Wine Recommendation
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Wine Recommendation

Wine:Wild Horse Canyon Winery 2005 Sauvignon Blanc  (International)

Wild Horse Canyon Winery

2005 Sauvignon Blanc

Don’t bother checking our Appellation Index, you won’t find anything called “West Coast” appellation. Since this publication is all about appellation identity and integrity, I think I object to Mission Hill’s invention of nomenclature for what should have been properly defined as an “International” wine, with grapes sourced from California and Washington to compliment the British Columbia grown varietals that formerly made this a VQA label (in previous vintage releases).

But, on second thought, I’m going to enter a plea of leniency because this is not the typical “international” fare we Canadians are used to. To wit, it is definitely not a cheapo tankered-in-for-bottling plonk, but rather an expressed attempt to replicate an existing (and all too successful) Okanagan taste profile, in the face of the 2005 crop shortfall. If imitation be the height of flattery, then this wine is a testament to the distinctive identity of the Okanagan Valley appellation…and that is something I’m always ready to praise.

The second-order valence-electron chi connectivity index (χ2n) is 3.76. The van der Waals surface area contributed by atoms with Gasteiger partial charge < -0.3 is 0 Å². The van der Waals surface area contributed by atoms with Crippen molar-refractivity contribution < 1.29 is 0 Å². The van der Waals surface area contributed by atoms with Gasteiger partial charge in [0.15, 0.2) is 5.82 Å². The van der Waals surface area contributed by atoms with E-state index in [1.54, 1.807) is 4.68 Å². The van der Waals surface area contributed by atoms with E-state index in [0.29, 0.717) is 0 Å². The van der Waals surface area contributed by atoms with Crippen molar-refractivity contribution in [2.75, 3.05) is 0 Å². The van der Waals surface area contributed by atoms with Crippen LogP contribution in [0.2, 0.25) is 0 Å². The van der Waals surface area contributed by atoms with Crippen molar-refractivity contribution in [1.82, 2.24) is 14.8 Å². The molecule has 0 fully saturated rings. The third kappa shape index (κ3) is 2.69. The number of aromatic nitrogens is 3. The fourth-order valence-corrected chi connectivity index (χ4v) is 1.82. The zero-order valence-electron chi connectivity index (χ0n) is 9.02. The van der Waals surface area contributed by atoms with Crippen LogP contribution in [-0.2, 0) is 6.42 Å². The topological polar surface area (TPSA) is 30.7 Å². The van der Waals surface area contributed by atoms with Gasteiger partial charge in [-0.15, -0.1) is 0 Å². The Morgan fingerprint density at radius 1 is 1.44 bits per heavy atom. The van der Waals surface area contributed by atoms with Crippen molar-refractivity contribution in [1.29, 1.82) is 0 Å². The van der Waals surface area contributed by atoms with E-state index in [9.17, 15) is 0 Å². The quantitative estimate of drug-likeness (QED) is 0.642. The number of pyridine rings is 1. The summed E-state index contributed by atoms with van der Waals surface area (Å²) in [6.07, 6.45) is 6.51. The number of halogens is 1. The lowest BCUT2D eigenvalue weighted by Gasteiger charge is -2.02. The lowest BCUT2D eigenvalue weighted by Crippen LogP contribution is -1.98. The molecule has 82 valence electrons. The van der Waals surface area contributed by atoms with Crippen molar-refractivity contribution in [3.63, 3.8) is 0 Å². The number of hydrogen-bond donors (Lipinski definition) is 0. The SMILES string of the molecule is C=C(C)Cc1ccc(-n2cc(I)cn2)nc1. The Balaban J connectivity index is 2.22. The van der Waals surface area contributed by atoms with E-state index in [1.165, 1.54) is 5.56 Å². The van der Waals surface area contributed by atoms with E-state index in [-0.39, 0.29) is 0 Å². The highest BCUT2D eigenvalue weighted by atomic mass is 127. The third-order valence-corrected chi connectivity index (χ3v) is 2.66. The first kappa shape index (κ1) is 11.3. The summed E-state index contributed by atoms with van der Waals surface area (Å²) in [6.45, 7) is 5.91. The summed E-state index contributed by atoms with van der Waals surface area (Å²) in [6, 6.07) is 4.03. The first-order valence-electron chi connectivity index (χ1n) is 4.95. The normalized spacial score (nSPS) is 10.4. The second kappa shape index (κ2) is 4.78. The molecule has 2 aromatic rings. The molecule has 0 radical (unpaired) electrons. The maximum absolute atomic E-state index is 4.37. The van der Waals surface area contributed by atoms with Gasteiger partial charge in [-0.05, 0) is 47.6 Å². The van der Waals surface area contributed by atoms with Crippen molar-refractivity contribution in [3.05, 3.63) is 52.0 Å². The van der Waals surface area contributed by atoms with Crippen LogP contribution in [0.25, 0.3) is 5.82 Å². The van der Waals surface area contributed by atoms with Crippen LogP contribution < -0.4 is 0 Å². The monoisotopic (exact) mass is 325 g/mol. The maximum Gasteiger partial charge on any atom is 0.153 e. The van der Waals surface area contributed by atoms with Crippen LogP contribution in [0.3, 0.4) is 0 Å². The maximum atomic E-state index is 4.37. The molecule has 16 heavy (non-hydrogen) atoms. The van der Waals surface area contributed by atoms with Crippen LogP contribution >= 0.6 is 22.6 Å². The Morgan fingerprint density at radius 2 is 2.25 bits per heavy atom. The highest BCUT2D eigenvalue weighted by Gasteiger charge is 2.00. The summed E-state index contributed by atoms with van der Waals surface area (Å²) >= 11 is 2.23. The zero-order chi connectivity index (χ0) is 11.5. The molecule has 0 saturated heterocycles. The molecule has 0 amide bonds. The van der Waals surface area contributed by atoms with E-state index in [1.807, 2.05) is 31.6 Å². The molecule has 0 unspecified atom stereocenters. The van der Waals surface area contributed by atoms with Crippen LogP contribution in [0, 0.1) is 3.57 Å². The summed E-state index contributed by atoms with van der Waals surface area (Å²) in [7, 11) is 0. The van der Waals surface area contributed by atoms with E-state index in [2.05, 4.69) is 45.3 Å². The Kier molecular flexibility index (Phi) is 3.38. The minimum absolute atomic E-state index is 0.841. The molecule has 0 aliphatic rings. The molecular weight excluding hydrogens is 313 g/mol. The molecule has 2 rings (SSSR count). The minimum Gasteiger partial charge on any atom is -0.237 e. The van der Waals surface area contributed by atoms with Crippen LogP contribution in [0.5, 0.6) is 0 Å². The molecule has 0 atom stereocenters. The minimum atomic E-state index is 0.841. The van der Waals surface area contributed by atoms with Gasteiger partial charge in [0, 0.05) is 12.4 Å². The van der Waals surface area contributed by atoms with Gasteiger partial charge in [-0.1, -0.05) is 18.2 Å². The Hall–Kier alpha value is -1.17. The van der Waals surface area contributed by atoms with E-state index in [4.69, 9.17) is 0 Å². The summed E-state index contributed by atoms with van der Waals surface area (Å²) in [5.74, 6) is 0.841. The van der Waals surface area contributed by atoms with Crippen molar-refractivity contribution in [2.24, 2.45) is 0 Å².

And, by the way, this is a damn nice wine, starting with the nose and flavours running to gooseberries, melons and traditional Sauvignon Blanc grassiness. There’s yeastiness here too, not the tropical fruit enhancing yeast, so much in vogue for this varietal; but good old fashioned yeasty bread-like character that evokes a pleasing feeling of fresh bottling (or old Champagne!). The wine is pleasantly steely on the palate (Oh Canada!) with a distinct mineral finish. International relations should always be like this!

Reviewed March 23, 2007 by Roger Dial.


The Wine

Winery: Wild Horse Canyon Winery
Vintage: 2005
Wine: Sauvignon Blanc
Appellation: International
Grape: Sauvignon Blanc
Price: 750ml $12.95

Review Date: 3/23/2007

The Reviewer

Roger Dial

Under various hats (winegrower/maker/negotiant/writer) Roger Dial has been tasting wine professionally for 40 years. He regards varietal and regional diversity as the best virtues of wine, and is ever-suspicious of the quest (by producers and critics, alike) for “universal greatness”. His tasting regime is simple: Is the wine technically sound? Is it interesting? Warning: he’s a sucker for all aromatic varieties.